The title comes from a joke that Rudy Brizka, Top 8 competitor at the last SCG Open Richmond, started during my stream last Monday. I pointed out how Americans love to play wacky midrange decks, especially decks that I tend to call “binder” decks, that often happen to be Bant.
Last season it was a deck with four Angel of Grace. Other times it was a collection of midrange cards that usually don’t have the tools to fight control decks or superior midrange decks like Sultai.
This time around, however, this Bant Midrange deck has gotten many cool toys from War of the Spark and it may finally be time for a Bant deck to shine in Standard again, after almost three years.
2 Forest 4 Breeding Pool 3 Glacial Fortress 4 Hallowed Fountain 4 Hinterland Harbor 3 Sunpetal Grove 4 Temple Garden 1 Lyra Dawnbringer 2 Deputy of Detention 4 Frilled Mystic 4 Growth-Chamber Guardian 4 Hydroid Krasis 4 Incubation Druid 2 Knight of Autumn 4 Llanowar Elves 2 God-Eternal Oketra 2 Shalai, Voice of Plenty 3 Teferi, Time Raveler 4 Vivien, Champion of the Wilds Sideboard 2 Deputy of Detention 2 Knight of Autumn 4 Baffling End 2 Dovin's Veto 2 Lyra Dawnbringer 1 Carnage Tyrant 2 Thrashing Brontodon
There’s a lot to talk about here. Let’s start from the top: God-Eternal Oketra.
I hated this card for the whole week during MC London preparation, because we kept opening it in Draft and it kept winning the game singlehandedly, ruining every game.
That’s what prompted me to ask the Twitter world whether Oketra was printed just to ruin Limited or if she has potential in Standard.
— Andrea Mengucci (@Mengu09) May 6, 2019
After a few days, I truly believed that God-Eternal Oketra was indeed a Standard playable card.
She is a must-answer threat that can take over the game by herself, and is game over most of the time in a midrange/aggro fight, just like The Scarab God used to be.
Unlike Lyra Dawnbringer, she isn’t easy to kill. Sure, you can Vraska’s Contempt or Deputy of Detention her, but she’ll be back in three turns, or if you happen to have Vivien, Champion of the Wilds in play, the turn after—much like The Scarab God.
Two other great additions to the deck are some 3-mana planeswalkers that completely change the way Magic is played.
Teferi, Time Raveler has proven its worth in various formats already, but nowhere more than in Standard where it can singlehandedly deal with Nexus decks and it’s very annoying for Esper decks as well.
Arrester’s Admonition isn’t a Standard playable card, but when paired with a pretty strong static ability it’s okay. In this deck, Teferi can come in handy to bounce your own Frilled Mystic, Knight of Autumn, or Hydroid Krasis to trigger the enters-the-battlefield multiple times, which happens quite often.
Vivien, Champion of the Wilds plays another role. Being able to always hold up Shalai, Voice of Plenty or Frilled Mystic is a pretty big deal. It will be very hard for your opponent to play around the correct card. Sometimes you might even have nothing, and just adapt Incubation Druid or Growth-Chamber Guardian end of turn.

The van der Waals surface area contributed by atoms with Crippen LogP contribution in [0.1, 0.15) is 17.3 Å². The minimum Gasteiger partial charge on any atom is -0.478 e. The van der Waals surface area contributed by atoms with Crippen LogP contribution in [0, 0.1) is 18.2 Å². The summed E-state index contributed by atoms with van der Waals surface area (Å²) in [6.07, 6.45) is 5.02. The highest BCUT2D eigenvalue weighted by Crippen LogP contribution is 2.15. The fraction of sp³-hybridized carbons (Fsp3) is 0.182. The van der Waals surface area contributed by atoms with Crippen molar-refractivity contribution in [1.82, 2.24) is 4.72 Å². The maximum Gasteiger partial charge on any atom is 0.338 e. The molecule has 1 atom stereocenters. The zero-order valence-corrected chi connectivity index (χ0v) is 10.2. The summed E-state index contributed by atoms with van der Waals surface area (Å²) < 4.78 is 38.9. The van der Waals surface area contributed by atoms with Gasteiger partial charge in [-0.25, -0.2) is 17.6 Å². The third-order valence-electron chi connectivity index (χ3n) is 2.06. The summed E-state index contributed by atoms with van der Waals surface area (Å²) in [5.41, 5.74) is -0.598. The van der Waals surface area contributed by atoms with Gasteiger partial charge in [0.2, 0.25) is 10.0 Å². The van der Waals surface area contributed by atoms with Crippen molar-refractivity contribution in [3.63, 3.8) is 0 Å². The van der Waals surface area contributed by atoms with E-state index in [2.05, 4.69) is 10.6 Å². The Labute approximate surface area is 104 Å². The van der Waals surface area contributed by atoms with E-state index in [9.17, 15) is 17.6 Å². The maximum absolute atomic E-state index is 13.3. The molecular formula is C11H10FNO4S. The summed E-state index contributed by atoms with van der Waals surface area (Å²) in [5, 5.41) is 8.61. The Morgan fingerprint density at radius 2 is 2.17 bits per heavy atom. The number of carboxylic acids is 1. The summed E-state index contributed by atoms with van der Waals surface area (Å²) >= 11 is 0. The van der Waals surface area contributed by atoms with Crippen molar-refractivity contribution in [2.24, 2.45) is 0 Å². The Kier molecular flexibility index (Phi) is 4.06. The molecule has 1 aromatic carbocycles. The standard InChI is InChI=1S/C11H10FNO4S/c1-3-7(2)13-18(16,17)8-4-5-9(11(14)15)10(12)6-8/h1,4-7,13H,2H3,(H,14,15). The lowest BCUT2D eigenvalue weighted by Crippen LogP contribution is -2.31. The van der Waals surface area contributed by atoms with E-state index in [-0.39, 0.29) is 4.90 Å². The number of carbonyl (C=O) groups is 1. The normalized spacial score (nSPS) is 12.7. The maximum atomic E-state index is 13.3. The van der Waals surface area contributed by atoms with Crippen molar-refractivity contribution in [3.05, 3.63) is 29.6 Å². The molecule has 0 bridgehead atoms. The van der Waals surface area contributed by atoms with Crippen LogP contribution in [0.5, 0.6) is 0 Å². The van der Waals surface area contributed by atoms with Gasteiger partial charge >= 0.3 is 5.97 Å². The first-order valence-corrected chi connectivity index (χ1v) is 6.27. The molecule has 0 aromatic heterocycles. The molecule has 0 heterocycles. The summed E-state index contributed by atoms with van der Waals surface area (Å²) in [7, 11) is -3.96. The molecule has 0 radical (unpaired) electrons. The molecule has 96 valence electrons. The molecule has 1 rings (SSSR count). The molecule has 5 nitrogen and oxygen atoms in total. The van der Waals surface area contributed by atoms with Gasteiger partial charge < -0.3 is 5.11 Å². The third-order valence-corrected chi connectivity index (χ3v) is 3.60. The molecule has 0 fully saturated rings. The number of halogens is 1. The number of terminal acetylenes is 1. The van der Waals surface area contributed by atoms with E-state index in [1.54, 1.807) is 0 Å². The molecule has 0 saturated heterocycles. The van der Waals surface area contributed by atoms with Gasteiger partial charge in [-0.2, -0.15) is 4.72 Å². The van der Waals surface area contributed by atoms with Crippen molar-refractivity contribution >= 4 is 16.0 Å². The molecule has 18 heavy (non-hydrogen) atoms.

Against the Wilderness Reclamation deck, Vivien is particularly good since she lets you play Knight of Autumn or Deputy of Detention in the second main-phase, which is great, and the reason why the matchup is positive.
The two lists that made Top 8 at the SCG Open had plenty of spells in the sideboard, notably Disdainful Stroke and Vivien Reid. I dislike those, as against control you want to maximize your Vivien, Champion of the Wilds, and not reduce the odds of hitting a creature. So I replaced those with extra copies of versatile creatures, and ended up winning more than I was before.
The only spells in the sideboard are Dovin’s Veto because of how good they are at countering key spells from Nexus of Fate decks, and Baffling End, because those come in against decks like Mono-Red and Mono-White, where Vivien, Champion of the Wilds come out in multiple copies.
This matchup isn’t great game 1 because most of your cards are clunky or expensive. Post-sideboard I like to cut the planeswalkers, as they don’t match up well against low-cost creatures and I like to replace them with cheap creatures.
While Knight of Autumn and Deputy of Detention aren’t particularly good, they buy you time so you can take the game over with one of your powerful 5-drops, which your opponent is not likely to have an answer for.
Remember that Shalai, Voice of Plenty protects you from being burnt out and protects your Lyra Dawnbringer, so make sure not to block with her on turn 4 since untapping with Shalai and dropping a bomb on 5 mana will usually mean the game is over.
Remember: if they have a Teferi, Time Raveler down and you have Vivien, Champion of the Wilds, you won’t be able to play your creatures at instant speed, so it’s important to pressure their Teferi. Even a 4/3 Knight of Autumn, while unassuming, could be important to present a clock.
A lot of answers for Wilderness Reclamation come in. A lot of expensive cards go out. We want to kill literally everything they try to stick on the table.
Watch out for Blast Zone, as that card is strong against your configuration post-sideboard. Rely on Growth-Chamber Guardian to deal maximum damage. Remember to bounce your own Knight of Autumn with Teferi, Time Raveler, especially to play around the aforementioned Blast Zone.
This is a good matchup. Mulligan aggressively to find one of your two very important planeswalkers.
This deck is both super fun to play, and very good. I can’t wait to play more of it!